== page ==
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dc.contributor.authorPerras, Matthew A.en
dc.date2009-09-15 16:34:47.134
dc.date.accessioned2009-09-16T22:28:31Z
dc.date.available2009-09-16T22:28:31Z
dc.date.issued2009-09-16T22:28:31Z
dc.identifier.urihttp://hdl.handle.net/1974/5160
dc.descriptionThesis (Master, Geological Sciences & Geological Engineering) -- Queen's University, 2009-09-15 16:34:47.134en
dc.description.abstractThe Niagara Tunnel Project is a 10.4 km long water diversion tunnel being excavated under the city of Niagara Falls, Ontario by a 14.4 m diameter tunnel boring machine. This tunnel has descended through the entire stratigraphy of the Niagara Escarpment, including dolomites, limestones, sandstones, shales and interbedded zones of these rock types, passed under St. Davids Buried Gorge ascending to surface. Working at the tunnel provided an opportunity to assess and document the horizontally laminated ground behaviour for this large diameter circular tunnel and provided the backdrop for this study. A detailed understanding of the geological history was necessary. Modelling of laminations, ranging between 0.16 to 16 m in thickness, was conducted to determine critical behaviour and cut-offs for failure modes. A critical normalized lamination thickness (thickness/radius) of 0.9 was found to exist, above which the excavation response is similar to the equivalent isotropic model, and below which the laminated behaviour corresponds to a characteristic failure mode controlled by bed deflections and bed parallel shear. Initially, as the normalized lamination thickness is decreased below 0.9, the stresses are channeled through the crown beam which concentrates the yield and increases the crown deflections. This results in crown beam failure. As the lamination thickness decreases, further the stresses are shed to multiple laminations increasing the displacements significantly and changing the shape and extent of the yield zone. From multiple lamination coupling to self-limiting yield the development of chimney style failure is controlled by the degree of tensile yielding. Tensile yielding first begins in the haunch area and progressively extends above the crown, as the lamination thickness decreases, until a self-limiting plastic yield zone shape is reached at normalized lamination thicknesses below 0.026. Incorporation of discrete anisotropy is necessary to accurately model the excavation response in horizontally laminated ground.en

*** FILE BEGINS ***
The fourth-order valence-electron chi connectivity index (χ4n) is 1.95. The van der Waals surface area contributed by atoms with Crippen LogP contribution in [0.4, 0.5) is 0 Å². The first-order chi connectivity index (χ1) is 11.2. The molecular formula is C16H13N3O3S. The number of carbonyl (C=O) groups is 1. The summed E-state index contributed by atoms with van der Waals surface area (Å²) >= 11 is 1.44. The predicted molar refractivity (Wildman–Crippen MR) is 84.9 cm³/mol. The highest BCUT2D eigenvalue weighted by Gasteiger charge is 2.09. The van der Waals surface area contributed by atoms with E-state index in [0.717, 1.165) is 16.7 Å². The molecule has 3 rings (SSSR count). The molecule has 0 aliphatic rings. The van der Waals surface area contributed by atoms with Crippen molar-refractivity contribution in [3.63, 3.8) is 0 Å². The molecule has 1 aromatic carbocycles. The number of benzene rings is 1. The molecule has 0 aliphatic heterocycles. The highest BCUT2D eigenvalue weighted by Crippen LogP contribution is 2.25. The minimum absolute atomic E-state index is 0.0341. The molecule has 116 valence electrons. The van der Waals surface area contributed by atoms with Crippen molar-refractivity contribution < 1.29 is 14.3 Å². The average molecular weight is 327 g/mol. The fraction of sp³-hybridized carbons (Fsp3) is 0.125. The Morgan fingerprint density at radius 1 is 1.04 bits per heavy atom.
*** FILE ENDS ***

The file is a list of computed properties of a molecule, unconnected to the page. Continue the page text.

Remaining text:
dc.format.extent16366529 bytes
dc.format.mimetypeapplication/pdf
dc.language.isoengen
dc.relation.ispartofseriesCanadian thesesen
dc.rightsThis publication is made available by the authority of the copyright owner solely for the purpose of private study and research and may not be copied or reproduced except as permitted by the copyright laws without written authority from the copyright owner.en
dc.subjectAnisotropyen
dc.subjectTunnellingen
dc.subjectTBMen
dc.subjectSedimentaryen
dc.titleTunnelling in horizontally laminated ground: The influence of lamination thickness on anisotropic behaviour and practical observations from the Niagara Tunnel Projecten
dc.typethesisen
dc.description.degreeM.A.Sc.en
dc.contributor.supervisorDiederichs, Marken
dc.contributor.departmentGeological Sciences and Geological Engineeringen
dc.degree.grantorQueen's University at Kingstonen


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